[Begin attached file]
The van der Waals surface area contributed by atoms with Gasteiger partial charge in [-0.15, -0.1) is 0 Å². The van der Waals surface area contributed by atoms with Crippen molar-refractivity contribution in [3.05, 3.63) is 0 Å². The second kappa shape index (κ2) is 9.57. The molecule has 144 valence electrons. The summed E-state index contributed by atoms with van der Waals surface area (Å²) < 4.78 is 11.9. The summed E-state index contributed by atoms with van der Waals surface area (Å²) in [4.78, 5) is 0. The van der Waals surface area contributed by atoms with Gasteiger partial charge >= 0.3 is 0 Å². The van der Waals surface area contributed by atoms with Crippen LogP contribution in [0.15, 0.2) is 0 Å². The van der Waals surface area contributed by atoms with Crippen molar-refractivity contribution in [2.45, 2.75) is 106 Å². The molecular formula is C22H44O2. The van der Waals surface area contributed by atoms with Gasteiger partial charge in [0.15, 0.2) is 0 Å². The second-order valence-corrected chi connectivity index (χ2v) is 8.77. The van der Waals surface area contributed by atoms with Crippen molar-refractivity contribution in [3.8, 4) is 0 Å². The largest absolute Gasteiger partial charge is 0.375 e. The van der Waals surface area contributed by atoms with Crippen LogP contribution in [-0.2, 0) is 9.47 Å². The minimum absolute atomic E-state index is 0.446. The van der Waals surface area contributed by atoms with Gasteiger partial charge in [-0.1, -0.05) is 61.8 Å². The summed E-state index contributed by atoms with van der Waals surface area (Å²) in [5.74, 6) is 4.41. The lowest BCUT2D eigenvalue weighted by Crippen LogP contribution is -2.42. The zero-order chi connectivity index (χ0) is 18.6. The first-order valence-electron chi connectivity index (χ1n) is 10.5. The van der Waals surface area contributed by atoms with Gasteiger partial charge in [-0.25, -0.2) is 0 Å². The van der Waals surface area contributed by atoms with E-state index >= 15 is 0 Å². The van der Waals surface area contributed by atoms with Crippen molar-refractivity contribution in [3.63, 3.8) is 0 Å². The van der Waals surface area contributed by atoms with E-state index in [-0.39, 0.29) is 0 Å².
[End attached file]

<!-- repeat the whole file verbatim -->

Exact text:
The van der Waals surface area contributed by atoms with Gasteiger partial charge in [-0.15, -0.1) is 0 Å². The van der Waals surface area contributed by atoms with Crippen molar-refractivity contribution in [3.05, 3.63) is 0 Å². The second kappa shape index (κ2) is 9.57. The molecule has 144 valence electrons. The summed E-state index contributed by atoms with van der Waals surface area (Å²) < 4.78 is 11.9. The summed E-state index contributed by atoms with van der Waals surface area (Å²) in [4.78, 5) is 0. The van der Waals surface area contributed by atoms with Gasteiger partial charge >= 0.3 is 0 Å². The van der Waals surface area contributed by atoms with Crippen LogP contribution in [0.15, 0.2) is 0 Å². The van der Waals surface area contributed by atoms with Crippen molar-refractivity contribution in [2.45, 2.75) is 106 Å². The molecular formula is C22H44O2. The van der Waals surface area contributed by atoms with Gasteiger partial charge in [0.15, 0.2) is 0 Å². The second-order valence-corrected chi connectivity index (χ2v) is 8.77. The van der Waals surface area contributed by atoms with Crippen molar-refractivity contribution in [3.8, 4) is 0 Å². The largest absolute Gasteiger partial charge is 0.375 e. The van der Waals surface area contributed by atoms with Crippen LogP contribution in [-0.2, 0) is 9.47 Å². The minimum absolute atomic E-state index is 0.446. The van der Waals surface area contributed by atoms with Gasteiger partial charge in [-0.1, -0.05) is 61.8 Å². The summed E-state index contributed by atoms with van der Waals surface area (Å²) in [5.74, 6) is 4.41. The lowest BCUT2D eigenvalue weighted by Crippen LogP contribution is -2.42. The zero-order chi connectivity index (χ0) is 18.6. The first-order valence-electron chi connectivity index (χ1n) is 10.5. The van der Waals surface area contributed by atoms with Gasteiger partial charge in [-0.25, -0.2) is 0 Å². The van der Waals surface area contributed by atoms with E-state index >= 15 is 0 Å². The van der Waals surface area contributed by atoms with Crippen molar-refractivity contribution in [3.63, 3.8) is 0 Å². The van der Waals surface area contributed by atoms with E-state index in [-0.39, 0.29) is 0 Å².